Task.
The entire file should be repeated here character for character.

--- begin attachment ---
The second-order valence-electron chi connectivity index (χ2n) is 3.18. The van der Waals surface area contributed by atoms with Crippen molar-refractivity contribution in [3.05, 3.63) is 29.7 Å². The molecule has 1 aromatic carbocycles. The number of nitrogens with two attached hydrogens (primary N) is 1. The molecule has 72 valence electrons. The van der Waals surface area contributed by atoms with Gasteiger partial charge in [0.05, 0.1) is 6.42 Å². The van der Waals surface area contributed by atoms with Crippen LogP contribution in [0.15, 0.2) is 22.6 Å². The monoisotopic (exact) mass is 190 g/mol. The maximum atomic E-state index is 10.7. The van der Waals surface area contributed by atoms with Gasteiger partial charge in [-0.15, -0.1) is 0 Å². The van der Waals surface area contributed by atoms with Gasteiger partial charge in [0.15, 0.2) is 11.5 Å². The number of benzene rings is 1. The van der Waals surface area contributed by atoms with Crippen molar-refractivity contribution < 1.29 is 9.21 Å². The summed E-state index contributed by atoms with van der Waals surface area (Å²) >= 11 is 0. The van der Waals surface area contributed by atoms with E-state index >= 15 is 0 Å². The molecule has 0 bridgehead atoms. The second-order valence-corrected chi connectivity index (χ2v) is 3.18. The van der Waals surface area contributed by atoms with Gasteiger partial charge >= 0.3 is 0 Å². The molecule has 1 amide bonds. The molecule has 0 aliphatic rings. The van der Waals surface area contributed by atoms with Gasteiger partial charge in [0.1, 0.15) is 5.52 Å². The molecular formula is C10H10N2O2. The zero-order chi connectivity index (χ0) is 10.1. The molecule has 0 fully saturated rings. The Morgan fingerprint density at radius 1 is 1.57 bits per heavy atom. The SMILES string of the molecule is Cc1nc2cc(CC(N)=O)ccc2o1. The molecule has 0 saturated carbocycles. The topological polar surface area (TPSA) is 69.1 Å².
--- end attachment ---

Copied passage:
The second-order valence-electron chi connectivity index (χ2n) is 3.18. The van der Waals surface area contributed by atoms with Crippen molar-refractivity contribution in [3.05, 3.63) is 29.7 Å². The molecule has 1 aromatic carbocycles. The number of nitrogens with two attached hydrogens (primary N) is 1. The molecule has 72 valence electrons. The van der Waals surface area contributed by atoms with Gasteiger partial charge in [0.05, 0.1) is 6.42 Å². The van der Waals surface area contributed by atoms with Crippen LogP contribution in [0.15, 0.2) is 22.6 Å². The monoisotopic (exact) mass is 190 g/mol. The maximum atomic E-state index is 10.7. The van der Waals surface area contributed by atoms with Gasteiger partial charge in [-0.15, -0.1) is 0 Å². The van der Waals surface area contributed by atoms with Gasteiger partial charge in [0.15, 0.2) is 11.5 Å². The number of benzene rings is 1. The van der Waals surface area contributed by atoms with Crippen molar-refractivity contribution < 1.29 is 9.21 Å². The summed E-state index contributed by atoms with van der Waals surface area (Å²) >= 11 is 0. The van der Waals surface area contributed by atoms with E-state index >= 15 is 0 Å². The molecule has 0 bridgehead atoms. The second-order valence-corrected chi connectivity index (χ2v) is 3.18. The van der Waals surface area contributed by atoms with Gasteiger partial charge >= 0.3 is 0 Å². The molecule has 1 amide bonds. The molecule has 0 aliphatic rings. The van der Waals surface area contributed by atoms with Gasteiger partial charge in [0.1, 0.15) is 5.52 Å². The molecular formula is C10H10N2O2. The zero-order chi connectivity index (χ0) is 10.1. The molecule has 0 fully saturated rings. The Morgan fingerprint density at radius 1 is 1.57 bits per heavy atom. The SMILES string of the molecule is Cc1nc2cc(CC(N)=O)ccc2o1. The molecule has 0 saturated carbocycles. The topological polar surface area (TPSA) is 69.1 Å².